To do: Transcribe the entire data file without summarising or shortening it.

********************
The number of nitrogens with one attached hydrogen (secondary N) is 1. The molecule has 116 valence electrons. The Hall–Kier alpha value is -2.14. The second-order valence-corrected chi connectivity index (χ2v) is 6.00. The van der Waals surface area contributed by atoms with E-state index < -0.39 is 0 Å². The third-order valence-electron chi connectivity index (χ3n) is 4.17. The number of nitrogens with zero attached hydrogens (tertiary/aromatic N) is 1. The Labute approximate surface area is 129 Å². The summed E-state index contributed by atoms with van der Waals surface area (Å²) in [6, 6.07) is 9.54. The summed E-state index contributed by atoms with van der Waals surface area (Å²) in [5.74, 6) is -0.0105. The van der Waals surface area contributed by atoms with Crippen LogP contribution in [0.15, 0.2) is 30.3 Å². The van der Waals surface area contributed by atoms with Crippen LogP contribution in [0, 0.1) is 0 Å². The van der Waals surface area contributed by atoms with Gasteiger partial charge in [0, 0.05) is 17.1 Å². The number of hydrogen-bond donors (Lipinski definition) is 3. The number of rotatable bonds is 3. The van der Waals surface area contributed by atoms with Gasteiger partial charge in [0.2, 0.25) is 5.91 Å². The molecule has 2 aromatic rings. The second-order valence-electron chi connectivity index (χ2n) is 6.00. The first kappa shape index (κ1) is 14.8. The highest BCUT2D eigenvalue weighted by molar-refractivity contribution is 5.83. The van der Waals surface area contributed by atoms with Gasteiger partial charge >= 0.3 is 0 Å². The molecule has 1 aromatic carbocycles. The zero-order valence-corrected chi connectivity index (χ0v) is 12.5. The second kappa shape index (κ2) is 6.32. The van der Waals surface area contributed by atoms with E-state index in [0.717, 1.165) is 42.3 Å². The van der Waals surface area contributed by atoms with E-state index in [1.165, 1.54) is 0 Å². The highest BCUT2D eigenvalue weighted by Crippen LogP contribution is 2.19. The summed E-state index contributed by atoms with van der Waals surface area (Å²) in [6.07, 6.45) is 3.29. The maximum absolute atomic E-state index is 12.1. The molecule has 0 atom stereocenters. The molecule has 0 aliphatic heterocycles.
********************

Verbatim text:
The number of nitrogens with one attached hydrogen (secondary N) is 1. The molecule has 116 valence electrons. The Hall–Kier alpha value is -2.14. The second-order valence-corrected chi connectivity index (χ2v) is 6.00. The van der Waals surface area contributed by atoms with E-state index < -0.39 is 0 Å². The third-order valence-electron chi connectivity index (χ3n) is 4.17. The number of nitrogens with zero attached hydrogens (tertiary/aromatic N) is 1. The Labute approximate surface area is 129 Å². The summed E-state index contributed by atoms with van der Waals surface area (Å²) in [6, 6.07) is 9.54. The summed E-state index contributed by atoms with van der Waals surface area (Å²) in [5.74, 6) is -0.0105. The van der Waals surface area contributed by atoms with Crippen LogP contribution in [0.15, 0.2) is 30.3 Å². The van der Waals surface area contributed by atoms with Crippen LogP contribution in [0, 0.1) is 0 Å². The van der Waals surface area contributed by atoms with Gasteiger partial charge in [0, 0.05) is 17.1 Å². The number of hydrogen-bond donors (Lipinski definition) is 3. The number of rotatable bonds is 3. The van der Waals surface area contributed by atoms with Gasteiger partial charge in [0.2, 0.25) is 5.91 Å². The molecule has 2 aromatic rings. The second-order valence-electron chi connectivity index (χ2n) is 6.00. The first kappa shape index (κ1) is 14.8. The highest BCUT2D eigenvalue weighted by molar-refractivity contribution is 5.83. The van der Waals surface area contributed by atoms with Gasteiger partial charge >= 0.3 is 0 Å². The molecule has 1 aromatic carbocycles. The zero-order valence-corrected chi connectivity index (χ0v) is 12.5. The second kappa shape index (κ2) is 6.32. The van der Waals surface area contributed by atoms with E-state index in [0.717, 1.165) is 42.3 Å². The van der Waals surface area contributed by atoms with E-state index in [1.165, 1.54) is 0 Å². The highest BCUT2D eigenvalue weighted by Crippen LogP contribution is 2.19. The summed E-state index contributed by atoms with van der Waals surface area (Å²) in [6.07, 6.45) is 3.29. The maximum absolute atomic E-state index is 12.1. The molecule has 0 atom stereocenters. The molecule has 0 aliphatic heterocycles.